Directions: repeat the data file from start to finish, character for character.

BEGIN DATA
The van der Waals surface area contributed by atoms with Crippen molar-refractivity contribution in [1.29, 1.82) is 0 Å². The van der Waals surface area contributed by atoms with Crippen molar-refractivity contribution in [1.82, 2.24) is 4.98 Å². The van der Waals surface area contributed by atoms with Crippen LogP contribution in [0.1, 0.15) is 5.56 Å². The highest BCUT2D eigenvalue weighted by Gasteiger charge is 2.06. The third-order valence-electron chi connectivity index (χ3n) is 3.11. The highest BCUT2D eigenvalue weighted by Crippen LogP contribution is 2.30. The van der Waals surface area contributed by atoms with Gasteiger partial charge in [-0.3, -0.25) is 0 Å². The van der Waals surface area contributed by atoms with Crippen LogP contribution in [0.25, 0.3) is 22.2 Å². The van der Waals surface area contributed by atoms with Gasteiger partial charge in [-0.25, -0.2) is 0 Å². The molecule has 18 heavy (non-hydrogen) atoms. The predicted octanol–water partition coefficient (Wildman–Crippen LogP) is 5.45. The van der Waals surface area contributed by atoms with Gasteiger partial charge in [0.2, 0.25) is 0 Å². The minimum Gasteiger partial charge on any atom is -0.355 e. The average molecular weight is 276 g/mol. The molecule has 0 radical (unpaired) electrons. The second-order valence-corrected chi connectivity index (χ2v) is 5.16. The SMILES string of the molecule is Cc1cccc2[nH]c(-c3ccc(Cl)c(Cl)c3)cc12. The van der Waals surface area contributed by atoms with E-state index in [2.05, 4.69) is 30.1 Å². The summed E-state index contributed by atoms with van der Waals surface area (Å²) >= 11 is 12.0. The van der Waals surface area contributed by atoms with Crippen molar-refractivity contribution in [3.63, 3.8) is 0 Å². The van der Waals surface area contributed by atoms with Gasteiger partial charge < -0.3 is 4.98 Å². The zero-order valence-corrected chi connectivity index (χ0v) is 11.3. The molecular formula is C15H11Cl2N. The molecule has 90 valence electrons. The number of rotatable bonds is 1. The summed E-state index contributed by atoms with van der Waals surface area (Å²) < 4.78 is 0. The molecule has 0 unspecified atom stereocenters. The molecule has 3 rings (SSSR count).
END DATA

The van der Waals surface area contributed by atoms with Crippen molar-refractivity contribution in [1.29, 1.82) is 0 Å². The van der Waals surface area contributed by atoms with Crippen molar-refractivity contribution in [1.82, 2.24) is 4.98 Å². The van der Waals surface area contributed by atoms with Crippen LogP contribution in [0.1, 0.15) is 5.56 Å². The highest BCUT2D eigenvalue weighted by Gasteiger charge is 2.06. The third-order valence-electron chi connectivity index (χ3n) is 3.11. The highest BCUT2D eigenvalue weighted by Crippen LogP contribution is 2.30. The van der Waals surface area contributed by atoms with Gasteiger partial charge in [-0.3, -0.25) is 0 Å². The van der Waals surface area contributed by atoms with Crippen LogP contribution in [0.25, 0.3) is 22.2 Å². The van der Waals surface area contributed by atoms with Gasteiger partial charge in [-0.25, -0.2) is 0 Å². The molecule has 18 heavy (non-hydrogen) atoms. The predicted octanol–water partition coefficient (Wildman–Crippen LogP) is 5.45. The van der Waals surface area contributed by atoms with Gasteiger partial charge in [0.2, 0.25) is 0 Å². The minimum Gasteiger partial charge on any atom is -0.355 e. The average molecular weight is 276 g/mol. The molecule has 0 radical (unpaired) electrons. The second-order valence-corrected chi connectivity index (χ2v) is 5.16. The SMILES string of the molecule is Cc1cccc2[nH]c(-c3ccc(Cl)c(Cl)c3)cc12. The van der Waals surface area contributed by atoms with E-state index in [2.05, 4.69) is 30.1 Å². The summed E-state index contributed by atoms with van der Waals surface area (Å²) >= 11 is 12.0. The van der Waals surface area contributed by atoms with Crippen molar-refractivity contribution in [3.63, 3.8) is 0 Å². The van der Waals surface area contributed by atoms with Gasteiger partial charge < -0.3 is 4.98 Å². The zero-order valence-corrected chi connectivity index (χ0v) is 11.3. The molecular formula is C15H11Cl2N. The molecule has 90 valence electrons. The number of rotatable bonds is 1. The summed E-state index contributed by atoms with van der Waals surface area (Å²) < 4.78 is 0. The molecule has 0 unspecified atom stereocenters. The molecule has 3 rings (SSSR count).